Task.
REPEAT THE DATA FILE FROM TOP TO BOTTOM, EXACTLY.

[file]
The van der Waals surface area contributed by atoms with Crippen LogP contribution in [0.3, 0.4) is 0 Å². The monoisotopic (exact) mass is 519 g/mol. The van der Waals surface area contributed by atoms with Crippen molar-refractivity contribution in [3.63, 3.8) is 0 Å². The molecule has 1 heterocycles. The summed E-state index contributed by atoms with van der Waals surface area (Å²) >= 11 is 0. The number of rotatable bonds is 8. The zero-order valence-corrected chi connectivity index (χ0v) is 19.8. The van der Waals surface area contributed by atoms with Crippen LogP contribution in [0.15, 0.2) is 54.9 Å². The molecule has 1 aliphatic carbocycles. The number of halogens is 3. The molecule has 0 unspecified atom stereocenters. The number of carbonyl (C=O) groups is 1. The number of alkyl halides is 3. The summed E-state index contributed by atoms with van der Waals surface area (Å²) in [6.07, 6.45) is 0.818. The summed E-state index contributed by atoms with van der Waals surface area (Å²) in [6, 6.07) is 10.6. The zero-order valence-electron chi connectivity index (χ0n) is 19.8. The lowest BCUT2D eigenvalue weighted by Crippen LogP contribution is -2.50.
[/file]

The van der Waals surface area contributed by atoms with Crippen LogP contribution in [0.3, 0.4) is 0 Å². The monoisotopic (exact) mass is 519 g/mol. The van der Waals surface area contributed by atoms with Crippen molar-refractivity contribution in [3.63, 3.8) is 0 Å². The molecule has 1 heterocycles. The summed E-state index contributed by atoms with van der Waals surface area (Å²) >= 11 is 0. The number of rotatable bonds is 8. The zero-order valence-corrected chi connectivity index (χ0v) is 19.8. The van der Waals surface area contributed by atoms with Crippen LogP contribution in [0.15, 0.2) is 54.9 Å². The molecule has 1 aliphatic carbocycles. The number of halogens is 3. The molecule has 0 unspecified atom stereocenters. The number of carbonyl (C=O) groups is 1. The number of alkyl halides is 3. The summed E-state index contributed by atoms with van der Waals surface area (Å²) in [6.07, 6.45) is 0.818. The summed E-state index contributed by atoms with van der Waals surface area (Å²) in [6, 6.07) is 10.6. The zero-order valence-electron chi connectivity index (χ0n) is 19.8. The lowest BCUT2D eigenvalue weighted by Crippen LogP contribution is -2.50.